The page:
They are an important part for the library to be efficient, such as caching and handling your authorization key (or you would have to login every time!).
The first parameter you pass to the constructor of the
session, and defaults to be the session name (or full path). That is,
if you create a
TelegramClient('anon') instance and connect, an
anon.session file will be created in the working directory.
Note that if you pass a string it will be a file in the current working directory, although you can also pass absolute paths.
The session file contains enough information for you to login without re-sending the code, so if you have to enter the code more than once, maybe you’re changing the working directory, renaming or removing the file, or using random names.
These database files using
sqlite3 contain the required information to
talk to the Telegram servers, such as to which IP the client should connect,
port, authorization key so that messages can be encrypted, and so on.
These files will by default also save all the input entities that you’ve seen,
so that you can get information about a user or channel by just their ID.
Telegram will not send their
access_hash required to retrieve more
information about them, if it thinks you have already seem them. For this
reason, the library needs to store this information offline.
The library will by default too save all the entities (chats and channels with their name and username, and users with the phone too) in the session file, so that you can quickly access them by username or phone number.
If you’re not going to work with updates, or don’t need to cache the
access_hash associated with the entities’ ID, you can disable this
client.session.save_entities = False.
If you don’t want to use the default SQLite session storage, you can also use one of the other implementations or implement your own storage.
While it’s often not the case, it’s possible that SQLite is slow enough to be noticeable, in which case you can also use a different storage. Note that this is rare and most people won’t have this issue, but it’s worth a mention.
To use a custom session storage, simply pass the custom session instance to TelegramClient instead of the session name.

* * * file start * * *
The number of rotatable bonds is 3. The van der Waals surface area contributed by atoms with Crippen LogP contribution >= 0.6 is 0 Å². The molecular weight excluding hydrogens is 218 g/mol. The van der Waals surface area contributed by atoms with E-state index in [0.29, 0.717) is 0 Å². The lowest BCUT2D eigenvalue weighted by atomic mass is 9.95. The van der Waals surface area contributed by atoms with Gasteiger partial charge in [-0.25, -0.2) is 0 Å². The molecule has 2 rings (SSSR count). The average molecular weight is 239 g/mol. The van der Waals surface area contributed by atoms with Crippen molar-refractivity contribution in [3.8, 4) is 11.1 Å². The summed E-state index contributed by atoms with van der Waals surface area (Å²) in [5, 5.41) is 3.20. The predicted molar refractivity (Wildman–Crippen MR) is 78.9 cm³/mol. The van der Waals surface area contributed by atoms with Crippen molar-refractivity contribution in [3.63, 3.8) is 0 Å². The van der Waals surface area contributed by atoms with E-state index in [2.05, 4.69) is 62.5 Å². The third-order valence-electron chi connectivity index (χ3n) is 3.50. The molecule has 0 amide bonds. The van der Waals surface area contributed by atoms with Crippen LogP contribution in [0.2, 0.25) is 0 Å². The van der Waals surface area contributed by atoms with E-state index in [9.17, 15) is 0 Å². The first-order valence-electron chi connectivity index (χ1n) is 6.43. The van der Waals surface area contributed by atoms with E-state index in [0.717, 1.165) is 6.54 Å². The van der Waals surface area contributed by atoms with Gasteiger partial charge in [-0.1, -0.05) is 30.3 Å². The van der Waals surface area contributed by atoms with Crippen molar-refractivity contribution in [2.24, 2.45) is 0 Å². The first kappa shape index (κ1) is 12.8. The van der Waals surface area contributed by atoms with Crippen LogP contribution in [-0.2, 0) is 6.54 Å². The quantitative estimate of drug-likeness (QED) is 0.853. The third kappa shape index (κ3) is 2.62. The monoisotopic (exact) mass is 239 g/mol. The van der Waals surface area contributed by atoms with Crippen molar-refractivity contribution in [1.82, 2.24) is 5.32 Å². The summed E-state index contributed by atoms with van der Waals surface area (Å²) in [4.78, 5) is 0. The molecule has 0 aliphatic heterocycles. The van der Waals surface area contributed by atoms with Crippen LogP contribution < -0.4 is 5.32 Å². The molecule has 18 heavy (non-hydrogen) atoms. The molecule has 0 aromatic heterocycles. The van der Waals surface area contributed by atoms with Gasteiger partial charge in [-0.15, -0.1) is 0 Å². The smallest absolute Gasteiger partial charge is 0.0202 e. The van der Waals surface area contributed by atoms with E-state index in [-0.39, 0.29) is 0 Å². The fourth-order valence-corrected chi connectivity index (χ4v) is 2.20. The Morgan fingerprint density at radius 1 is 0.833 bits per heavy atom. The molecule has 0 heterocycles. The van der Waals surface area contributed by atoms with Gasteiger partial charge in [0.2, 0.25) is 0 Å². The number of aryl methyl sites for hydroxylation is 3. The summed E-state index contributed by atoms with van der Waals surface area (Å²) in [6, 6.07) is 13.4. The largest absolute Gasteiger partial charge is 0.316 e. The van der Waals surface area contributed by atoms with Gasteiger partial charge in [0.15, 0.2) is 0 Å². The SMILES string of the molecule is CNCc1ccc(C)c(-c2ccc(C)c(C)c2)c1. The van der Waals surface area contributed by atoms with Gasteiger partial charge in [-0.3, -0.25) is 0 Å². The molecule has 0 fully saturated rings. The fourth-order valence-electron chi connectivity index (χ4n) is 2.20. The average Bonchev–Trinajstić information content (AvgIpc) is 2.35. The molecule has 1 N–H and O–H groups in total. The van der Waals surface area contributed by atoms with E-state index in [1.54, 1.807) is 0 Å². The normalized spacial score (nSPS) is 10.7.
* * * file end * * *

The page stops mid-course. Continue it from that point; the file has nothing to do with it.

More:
Telethon contains three implementations of the abstract
MemorySession: stores session data within memory.
SQLiteSession: stores sessions within on-disk SQLite databases. Default.
StringSession: stores session data within memory, but can be saved as a string.
You can import these
from telethon.sessions. For example, using the
StringSession is done as follows:
from telethon.sync import TelegramClient from telethon.sessions import StringSession with TelegramClient(StringSession(string), api_id, api_hash) as client: ... # use the client # Save the string session as a string; you should decide how # you want to save this information (over a socket, remote # database, print it and then paste the string in the code, # etc.); the advantage is that you don't need to save it # on the current disk as a separate file, and can be reused # anywhere else once you log in. string = client.session.save() # Note that it's also possible to save any other session type # as a string by using ``StringSession.save(session_instance)``: client = TelegramClient('sqlite-session', api_id, api_hash) string = StringSession.save(client.session)
There are other community-maintained implementations available:
The easiest way to create your own storage implementation is to use
MemorySession as the base and check out how
SQLiteSession or one of the community-maintained
implementations work. You can find the relevant Python files under the
sessions/ directory in the Telethon’s repository.
After you have made your own implementation, you can add it to the community-maintained session implementation list above with a pull request.
StringSession are a convenient way to embed your
login credentials directly into your code for extremely easy portability,
since all they take is a string to be able to login without asking for your
phone and code (or faster start if you’re using a bot token).
The easiest way to generate a string session is as follows:
from telethon.sync import TelegramClient from telethon.sessions import StringSession with TelegramClient(StringSession(), api_id, api_hash) as client: print(client.session.save())
Think of this as a way to export your authorization key (what’s needed to login into your account). This will print a string in the standard output (likely your terminal).
Keep this string safe! Anyone with this string can use it to login into your account and do anything they want to to do.
This is similar to leaking your
*.session files online,
but it is easier to leak a string than it is to leak a file.
Once you have the string (which is a bit long), load it into your script
somehow. You can use a normal text file and
open(...).read() it or
you can save it in a variable directly:
string = '1aaNk8EX-YRfwoRsebUkugFvht6DUPi_Q25UOCzOAqzc...' with TelegramClient(StringSession(string), api_id, api_hash) as client: client.loop.run_until_complete(client.send_message('me', 'Hi'))
These strings are really convenient for using in places like Heroku since their ephemeral filesystem will delete external files once your application is over.